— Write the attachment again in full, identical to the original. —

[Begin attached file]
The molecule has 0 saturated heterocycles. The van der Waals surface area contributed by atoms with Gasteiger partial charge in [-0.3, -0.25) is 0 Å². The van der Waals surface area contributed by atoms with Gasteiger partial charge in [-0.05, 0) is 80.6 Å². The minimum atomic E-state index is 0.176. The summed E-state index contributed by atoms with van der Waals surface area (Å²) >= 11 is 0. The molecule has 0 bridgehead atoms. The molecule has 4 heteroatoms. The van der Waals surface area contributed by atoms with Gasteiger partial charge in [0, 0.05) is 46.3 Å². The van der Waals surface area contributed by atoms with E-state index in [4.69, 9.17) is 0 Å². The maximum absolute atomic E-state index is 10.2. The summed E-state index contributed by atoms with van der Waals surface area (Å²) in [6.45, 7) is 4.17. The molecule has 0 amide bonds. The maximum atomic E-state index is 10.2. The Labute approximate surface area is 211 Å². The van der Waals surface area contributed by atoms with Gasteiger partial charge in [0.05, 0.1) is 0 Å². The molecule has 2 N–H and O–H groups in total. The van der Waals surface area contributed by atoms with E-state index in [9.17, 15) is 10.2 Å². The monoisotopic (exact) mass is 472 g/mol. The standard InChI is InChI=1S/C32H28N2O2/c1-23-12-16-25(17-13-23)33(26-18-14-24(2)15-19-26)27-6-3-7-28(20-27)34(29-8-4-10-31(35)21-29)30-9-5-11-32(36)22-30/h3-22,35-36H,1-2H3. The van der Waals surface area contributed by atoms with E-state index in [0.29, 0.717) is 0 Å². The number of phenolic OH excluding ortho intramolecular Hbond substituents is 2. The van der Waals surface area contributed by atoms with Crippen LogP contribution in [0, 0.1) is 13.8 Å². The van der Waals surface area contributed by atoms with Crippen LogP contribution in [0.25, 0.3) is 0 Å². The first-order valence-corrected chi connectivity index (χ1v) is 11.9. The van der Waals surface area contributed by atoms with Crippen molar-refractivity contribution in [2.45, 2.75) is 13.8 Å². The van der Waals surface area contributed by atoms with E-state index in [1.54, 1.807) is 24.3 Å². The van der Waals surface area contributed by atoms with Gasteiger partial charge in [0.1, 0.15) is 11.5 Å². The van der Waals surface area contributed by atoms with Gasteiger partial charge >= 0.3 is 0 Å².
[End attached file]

The molecule has 0 saturated heterocycles. The van der Waals surface area contributed by atoms with Gasteiger partial charge in [-0.3, -0.25) is 0 Å². The van der Waals surface area contributed by atoms with Gasteiger partial charge in [-0.05, 0) is 80.6 Å². The minimum atomic E-state index is 0.176. The summed E-state index contributed by atoms with van der Waals surface area (Å²) >= 11 is 0. The molecule has 0 bridgehead atoms. The molecule has 4 heteroatoms. The van der Waals surface area contributed by atoms with Gasteiger partial charge in [0, 0.05) is 46.3 Å². The van der Waals surface area contributed by atoms with E-state index in [4.69, 9.17) is 0 Å². The maximum absolute atomic E-state index is 10.2. The summed E-state index contributed by atoms with van der Waals surface area (Å²) in [6.45, 7) is 4.17. The molecule has 0 amide bonds. The maximum atomic E-state index is 10.2. The Labute approximate surface area is 211 Å². The van der Waals surface area contributed by atoms with Gasteiger partial charge in [0.05, 0.1) is 0 Å². The molecule has 2 N–H and O–H groups in total. The van der Waals surface area contributed by atoms with E-state index in [9.17, 15) is 10.2 Å². The monoisotopic (exact) mass is 472 g/mol. The standard InChI is InChI=1S/C32H28N2O2/c1-23-12-16-25(17-13-23)33(26-18-14-24(2)15-19-26)27-6-3-7-28(20-27)34(29-8-4-10-31(35)21-29)30-9-5-11-32(36)22-30/h3-22,35-36H,1-2H3. The van der Waals surface area contributed by atoms with E-state index in [0.29, 0.717) is 0 Å². The number of phenolic OH excluding ortho intramolecular Hbond substituents is 2. The van der Waals surface area contributed by atoms with Crippen LogP contribution in [0, 0.1) is 13.8 Å². The van der Waals surface area contributed by atoms with Crippen LogP contribution in [0.25, 0.3) is 0 Å². The first-order valence-corrected chi connectivity index (χ1v) is 11.9. The van der Waals surface area contributed by atoms with Crippen molar-refractivity contribution in [2.45, 2.75) is 13.8 Å². The van der Waals surface area contributed by atoms with E-state index in [1.54, 1.807) is 24.3 Å². The van der Waals surface area contributed by atoms with Gasteiger partial charge in [0.1, 0.15) is 11.5 Å². The van der Waals surface area contributed by atoms with Gasteiger partial charge >= 0.3 is 0 Å².